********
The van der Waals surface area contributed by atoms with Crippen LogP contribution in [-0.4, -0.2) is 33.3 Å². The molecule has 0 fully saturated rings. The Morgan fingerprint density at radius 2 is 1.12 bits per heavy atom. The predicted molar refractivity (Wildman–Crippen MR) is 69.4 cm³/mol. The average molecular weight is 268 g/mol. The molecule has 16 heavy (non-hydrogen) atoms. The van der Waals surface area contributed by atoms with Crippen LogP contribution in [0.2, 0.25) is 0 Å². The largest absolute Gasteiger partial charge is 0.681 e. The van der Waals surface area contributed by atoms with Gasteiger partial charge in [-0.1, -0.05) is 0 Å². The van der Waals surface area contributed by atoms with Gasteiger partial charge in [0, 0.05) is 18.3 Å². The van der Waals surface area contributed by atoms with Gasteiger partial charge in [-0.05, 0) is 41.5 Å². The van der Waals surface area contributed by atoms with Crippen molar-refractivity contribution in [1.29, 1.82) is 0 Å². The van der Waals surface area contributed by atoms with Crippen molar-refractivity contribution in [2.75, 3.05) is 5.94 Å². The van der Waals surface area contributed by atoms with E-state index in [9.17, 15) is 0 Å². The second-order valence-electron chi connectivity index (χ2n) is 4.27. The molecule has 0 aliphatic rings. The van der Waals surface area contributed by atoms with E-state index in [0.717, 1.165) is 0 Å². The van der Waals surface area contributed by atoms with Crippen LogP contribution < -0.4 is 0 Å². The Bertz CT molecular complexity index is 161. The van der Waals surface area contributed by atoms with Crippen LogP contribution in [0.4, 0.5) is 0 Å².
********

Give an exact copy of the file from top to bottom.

The van der Waals surface area contributed by atoms with Crippen LogP contribution in [-0.4, -0.2) is 33.3 Å². The molecule has 0 fully saturated rings. The Morgan fingerprint density at radius 2 is 1.12 bits per heavy atom. The predicted molar refractivity (Wildman–Crippen MR) is 69.4 cm³/mol. The average molecular weight is 268 g/mol. The molecule has 16 heavy (non-hydrogen) atoms. The van der Waals surface area contributed by atoms with Crippen LogP contribution in [0.2, 0.25) is 0 Å². The largest absolute Gasteiger partial charge is 0.681 e. The van der Waals surface area contributed by atoms with Gasteiger partial charge in [-0.1, -0.05) is 0 Å². The van der Waals surface area contributed by atoms with Gasteiger partial charge in [0, 0.05) is 18.3 Å². The van der Waals surface area contributed by atoms with Gasteiger partial charge in [-0.05, 0) is 41.5 Å². The van der Waals surface area contributed by atoms with Crippen molar-refractivity contribution in [1.29, 1.82) is 0 Å². The van der Waals surface area contributed by atoms with Crippen molar-refractivity contribution in [2.75, 3.05) is 5.94 Å². The van der Waals surface area contributed by atoms with E-state index in [9.17, 15) is 0 Å². The second-order valence-electron chi connectivity index (χ2n) is 4.27. The molecule has 0 aliphatic rings. The van der Waals surface area contributed by atoms with E-state index in [0.717, 1.165) is 0 Å². The van der Waals surface area contributed by atoms with Crippen LogP contribution < -0.4 is 0 Å². The Bertz CT molecular complexity index is 161. The van der Waals surface area contributed by atoms with Crippen LogP contribution in [0.4, 0.5) is 0 Å².